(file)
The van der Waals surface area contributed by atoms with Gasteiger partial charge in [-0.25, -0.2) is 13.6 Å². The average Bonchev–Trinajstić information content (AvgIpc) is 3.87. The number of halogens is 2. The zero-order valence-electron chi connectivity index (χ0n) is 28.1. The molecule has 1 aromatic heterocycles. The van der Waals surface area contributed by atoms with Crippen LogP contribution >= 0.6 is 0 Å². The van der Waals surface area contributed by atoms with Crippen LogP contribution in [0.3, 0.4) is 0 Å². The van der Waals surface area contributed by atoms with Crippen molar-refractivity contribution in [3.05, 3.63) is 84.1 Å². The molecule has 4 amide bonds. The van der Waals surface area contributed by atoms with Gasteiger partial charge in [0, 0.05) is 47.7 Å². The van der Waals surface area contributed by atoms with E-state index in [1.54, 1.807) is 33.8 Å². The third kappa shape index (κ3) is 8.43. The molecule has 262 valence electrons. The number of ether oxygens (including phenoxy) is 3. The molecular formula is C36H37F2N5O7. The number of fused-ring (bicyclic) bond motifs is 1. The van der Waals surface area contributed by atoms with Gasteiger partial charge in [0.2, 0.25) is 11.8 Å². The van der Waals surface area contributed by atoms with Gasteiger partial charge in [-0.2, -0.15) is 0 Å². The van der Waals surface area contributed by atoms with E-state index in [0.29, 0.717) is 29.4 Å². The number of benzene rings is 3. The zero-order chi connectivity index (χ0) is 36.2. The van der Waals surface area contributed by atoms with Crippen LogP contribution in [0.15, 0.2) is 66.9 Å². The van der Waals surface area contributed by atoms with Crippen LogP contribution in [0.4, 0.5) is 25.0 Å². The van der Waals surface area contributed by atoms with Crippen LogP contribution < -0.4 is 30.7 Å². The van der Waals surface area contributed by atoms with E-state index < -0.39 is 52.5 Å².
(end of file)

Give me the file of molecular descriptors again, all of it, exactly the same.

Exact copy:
The van der Waals surface area contributed by atoms with Gasteiger partial charge in [-0.25, -0.2) is 13.6 Å². The average Bonchev–Trinajstić information content (AvgIpc) is 3.87. The number of halogens is 2. The zero-order valence-electron chi connectivity index (χ0n) is 28.1. The molecule has 1 aromatic heterocycles. The van der Waals surface area contributed by atoms with Crippen LogP contribution >= 0.6 is 0 Å². The van der Waals surface area contributed by atoms with Crippen LogP contribution in [0.3, 0.4) is 0 Å². The van der Waals surface area contributed by atoms with Crippen molar-refractivity contribution in [3.05, 3.63) is 84.1 Å². The molecule has 4 amide bonds. The van der Waals surface area contributed by atoms with Gasteiger partial charge in [0, 0.05) is 47.7 Å². The van der Waals surface area contributed by atoms with E-state index in [1.54, 1.807) is 33.8 Å². The third kappa shape index (κ3) is 8.43. The molecule has 262 valence electrons. The number of ether oxygens (including phenoxy) is 3. The molecular formula is C36H37F2N5O7. The number of fused-ring (bicyclic) bond motifs is 1. The van der Waals surface area contributed by atoms with Gasteiger partial charge in [0.2, 0.25) is 11.8 Å². The van der Waals surface area contributed by atoms with Gasteiger partial charge in [-0.2, -0.15) is 0 Å². The van der Waals surface area contributed by atoms with E-state index in [0.29, 0.717) is 29.4 Å². The number of benzene rings is 3. The zero-order chi connectivity index (χ0) is 36.2. The van der Waals surface area contributed by atoms with Crippen LogP contribution in [0.15, 0.2) is 66.9 Å². The van der Waals surface area contributed by atoms with Crippen LogP contribution in [0.4, 0.5) is 25.0 Å². The van der Waals surface area contributed by atoms with Crippen LogP contribution < -0.4 is 30.7 Å². The van der Waals surface area contributed by atoms with E-state index < -0.39 is 52.5 Å².